To accommodate persons with disabilities, the museum provides free verbal descriptions and sensory tours. Said tours are created for the blind or people with low vision who want to learn about art. It provides a holistic overview of the processes and concepts that are imbibed in the innovation of craft and design. There is also an American Sign Language interpreter and docent during exclusive gallery tours to explore the museum’s exhibition [Source: Museum of Arts and Design Programs].
A guide for Your Next Art Museum Visit
The Museum of Arts and Design and its store is open for visitors six days a week, except on Monday, from 10 am to 6 pm. Every Thursday, the museum tickets are 50% off. On normal days, general admission tickets are priced at $18. Discounted tickets are given to seniors, $14, and students, $12. Free admission is given to museum members 18 years old and under.
Timed-entry tickets can be bought online. It can be rebooked or refunded if you can’t visit the museum on your chosen date and time. There is no guarantee that you’ll be able to enter for anyone who wants to walk in and buy tickets on-site since the museum strictly adheres to the capacity limit under the City and State guidelines in response to the pandemic.
Contactless entry tickets are utilized in line with health protocols that are being implemented within the museum. Regardless of being vaccinated or not, everyone who wishes to visit the museum should wear a face mask and shield. Children aged two years and up must also use face coverings. The museum makes sure that the high-touch surfaces around the museum are well-sanitized. Visitors can also use sanitizers around the museum to further ensure safety. There is no temperature check at the museum, but all visitors are expected to monitor their health.
Apart from health-related considerations, the museum has definite must-do’s inside its premises. You cannot bring food and drinks inside the galleries. Luggage and large bags are prohibited. Adults must always accompany children. Sketching on 11” x 14” paper using a pencil is allowed, but easels are not permitted. Non-flash photography is okay to do in the museum. However, the museum bans the usage of video or tripods. For people with disabilities, wheelchairs are available and free of charge but should be reserved 24 hours before visit through email at the firstname.lastname@example.org. You can go to the Museum of Arts and Design at 2 Columbus Circle, New York, NY 10019 [Source: Museum of Arts and Design Visit].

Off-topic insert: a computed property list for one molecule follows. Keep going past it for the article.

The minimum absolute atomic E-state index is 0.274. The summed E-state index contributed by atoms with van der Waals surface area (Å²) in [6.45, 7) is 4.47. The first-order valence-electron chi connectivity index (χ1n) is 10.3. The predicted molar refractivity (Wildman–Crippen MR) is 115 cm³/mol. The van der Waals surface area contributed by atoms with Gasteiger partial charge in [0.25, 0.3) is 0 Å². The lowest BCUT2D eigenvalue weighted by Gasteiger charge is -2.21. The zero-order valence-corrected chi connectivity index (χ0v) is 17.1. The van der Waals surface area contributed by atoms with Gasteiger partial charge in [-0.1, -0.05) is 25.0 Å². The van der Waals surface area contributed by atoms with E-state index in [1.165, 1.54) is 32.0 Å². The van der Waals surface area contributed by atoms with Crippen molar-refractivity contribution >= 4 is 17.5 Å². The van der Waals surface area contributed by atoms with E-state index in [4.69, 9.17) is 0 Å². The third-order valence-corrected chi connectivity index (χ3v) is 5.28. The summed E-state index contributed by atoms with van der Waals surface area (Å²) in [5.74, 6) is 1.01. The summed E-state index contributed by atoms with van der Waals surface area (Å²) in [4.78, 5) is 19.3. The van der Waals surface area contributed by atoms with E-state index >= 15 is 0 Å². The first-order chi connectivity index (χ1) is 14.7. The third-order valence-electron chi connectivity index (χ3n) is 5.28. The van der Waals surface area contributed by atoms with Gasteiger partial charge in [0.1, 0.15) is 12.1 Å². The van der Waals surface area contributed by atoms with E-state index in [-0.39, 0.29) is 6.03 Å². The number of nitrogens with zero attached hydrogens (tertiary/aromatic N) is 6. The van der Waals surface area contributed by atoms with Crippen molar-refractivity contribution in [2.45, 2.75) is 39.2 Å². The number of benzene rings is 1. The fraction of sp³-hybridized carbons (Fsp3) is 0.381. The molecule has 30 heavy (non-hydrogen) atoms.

Membership at the museum allows art enthusiasts and collectors to see more of what it offers. All museum members except virtual membership holders are given: unlimited one-year free admission; all-access pass to members-only programs; invitations to members’ days and openings; invitation to annual members’ celebration; invitation to member’s trips; discounted tickets to workshops; talks, films, and performances; and 10% discount in the museum’s store and additional discounts during special shopping events. These benefits will recur every year alongside the annual renewal of membership.
Membership annual fee is comprise of: Virtual member, $75; Student, $50; Individual, $100; Dual, $150; Studio member, $250; Gallery member, $500; Patron, $1,500; Program Patron, $2,500; Collection Patron, $5000; and Council Patron, $10,000. You can apply for membership online through the museum’s website or in person at the museum’s lobby. [Source: Museum of Arts and Design Membership]
The Museum of Arts and Design has garnered a distinct following of people who want to explore, enjoy, and learn about art. Not only will you know professional artists, but you can also become an artist by joining the museum’s educational programs. Said programs had helped the museum to further its operation across the years by appealing to the public. Become an art guru in no time, join one of the museum’s workshops or events soon.